What’s in it for me?

What’s in it for me?

written by Colin Crooks

Published by Clearly So  4th July 2012

Serial social entrepreneur Colin Crooks highlights the importance of job creation and the need for a more inclusive, socially minded approach to business.

Recently I spoke about unemployment on BBC Radio 4’s ‘Four Thought’ programme. My speech was far reaching – I said the situation was much worse than is ever reported, there are actually around 6.5 million people wanting to work but unable to do so. An incredible proportion of our working age population is very poorly skilled and I bemoaned the failure of policy to acknowledge the power of parental role models. In creating work for adults we would be creating role models for children and teenagers, which would probably make many of them more employable. And finally I pointed out that our top firms have squirrelled away a mighty £754 billion in cash they won’t spend.

The broadcast was recorded at the RSA in London in front of a live audience of about 50 members of the society. There was time for a Q&A session after the speech and the one that struck me most was from a young lady who asked, “What’s in it for business?”

I’ve been round the block enough times to know this is a key question when actually talking to business nowadays. I was nevertheless saddened to find that the insidious culture of ‘What’s in it for me?’ has seemingly percolated through to every part of our society.  It’s now simply not enough to demonstrate that something is a public good anymore, you have to describe why people should do anything at all to advance that good in terms of how they will directly benefit.

Of course, I think that there is a superb and compelling ‘business case’ for my approach but I think it bodes badly for our society if that is the first question that is asked rather than “How can I help?” After all, business, finance and economics are human constructs. They are not found in nature. They were designed by humans to improve the human condition and help to provide more goods for humanity and make life easier.  However they seem to have evolved in a way that in many cases is antipathetical to the human experience.

We see it every day in the environment where our business model dictates the constant destruction of our natural resources without, it seems, any heed of how future generations might have enough to live with. We see it also in employment. Business seems to be designed to remove human input by as much as possible, to eliminate ‘human error’ and indeed to reduce the cost of human resources. And if we can’t reduce that human input we transfer the jobs abroad to a country where labour is cheaper. But as humans we value work incredibly highly, it is a source of pride, it creates dignity and it gives us a status in society, which we value enormously. Without work humans become depressed, unhealthy and apathetic.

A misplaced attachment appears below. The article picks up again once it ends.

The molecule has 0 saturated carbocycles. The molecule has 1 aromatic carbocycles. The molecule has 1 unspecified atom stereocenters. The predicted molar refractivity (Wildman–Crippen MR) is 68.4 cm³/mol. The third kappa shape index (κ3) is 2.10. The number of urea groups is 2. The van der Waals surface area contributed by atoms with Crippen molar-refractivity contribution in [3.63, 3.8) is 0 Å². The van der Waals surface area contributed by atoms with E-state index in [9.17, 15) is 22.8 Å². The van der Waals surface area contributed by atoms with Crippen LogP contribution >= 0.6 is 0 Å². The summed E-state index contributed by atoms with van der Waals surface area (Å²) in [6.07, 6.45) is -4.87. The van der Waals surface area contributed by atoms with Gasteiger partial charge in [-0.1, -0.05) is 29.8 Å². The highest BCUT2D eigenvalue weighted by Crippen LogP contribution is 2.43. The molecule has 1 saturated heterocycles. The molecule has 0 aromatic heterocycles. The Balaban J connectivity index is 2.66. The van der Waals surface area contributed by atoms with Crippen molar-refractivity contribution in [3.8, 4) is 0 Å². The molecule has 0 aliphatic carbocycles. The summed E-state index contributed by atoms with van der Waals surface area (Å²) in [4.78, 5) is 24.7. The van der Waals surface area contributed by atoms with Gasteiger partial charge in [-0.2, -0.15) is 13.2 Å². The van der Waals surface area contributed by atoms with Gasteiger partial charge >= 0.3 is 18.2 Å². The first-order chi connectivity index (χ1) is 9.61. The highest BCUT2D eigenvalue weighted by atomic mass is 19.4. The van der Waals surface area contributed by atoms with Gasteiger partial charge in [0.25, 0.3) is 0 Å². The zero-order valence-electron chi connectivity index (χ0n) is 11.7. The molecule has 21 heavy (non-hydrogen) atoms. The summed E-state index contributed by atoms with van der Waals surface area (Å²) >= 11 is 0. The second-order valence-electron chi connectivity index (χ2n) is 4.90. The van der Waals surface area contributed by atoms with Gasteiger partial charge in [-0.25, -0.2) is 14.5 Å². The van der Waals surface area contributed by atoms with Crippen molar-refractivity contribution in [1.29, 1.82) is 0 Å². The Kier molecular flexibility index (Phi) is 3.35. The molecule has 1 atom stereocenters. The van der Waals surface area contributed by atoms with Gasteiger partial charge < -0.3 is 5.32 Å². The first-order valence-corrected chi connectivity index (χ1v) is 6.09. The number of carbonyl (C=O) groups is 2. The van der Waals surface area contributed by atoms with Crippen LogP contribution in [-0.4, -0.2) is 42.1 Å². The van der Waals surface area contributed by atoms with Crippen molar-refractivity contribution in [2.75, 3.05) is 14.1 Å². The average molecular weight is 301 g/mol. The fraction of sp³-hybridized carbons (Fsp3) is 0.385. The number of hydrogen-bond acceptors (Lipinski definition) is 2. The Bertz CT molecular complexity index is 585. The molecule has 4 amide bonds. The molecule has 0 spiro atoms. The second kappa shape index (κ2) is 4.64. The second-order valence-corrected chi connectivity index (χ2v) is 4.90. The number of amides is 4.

So for me it’s self-evident that we should endeavour to create jobs that people can do at all opportunities. A country where most people could find work would be a fairer, happier and more decent country to live in. This would have benefits for all of us, not least our corporate citizens who would have a better educated and engaged workforce to recruit from and a larger market for their goods. So instead of asking ‘What’s in it for me?’ we should start asking “What’s in it for us?”

I’m crowd funding my new book.  Can you help me?  I want it to be printed in time for the party conference season. For more information and to make a donation visit http://authr.com/title/348/one-million-jobs_a-social-entrepreneur’s.html

http://www.bbc.co.uk/programmes/b01k2b12#synopsis

 

 

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One Comment

  1. I think some of the projects you’ve been involved in in the past hint to the solution here – more people making fewer things. In other words, a high labour, low resource economy where goods cost more but last longer, and more people are trained to fix things rather than make new. Bit of a step back in time and would need a massive shift in the modern consumer economy.

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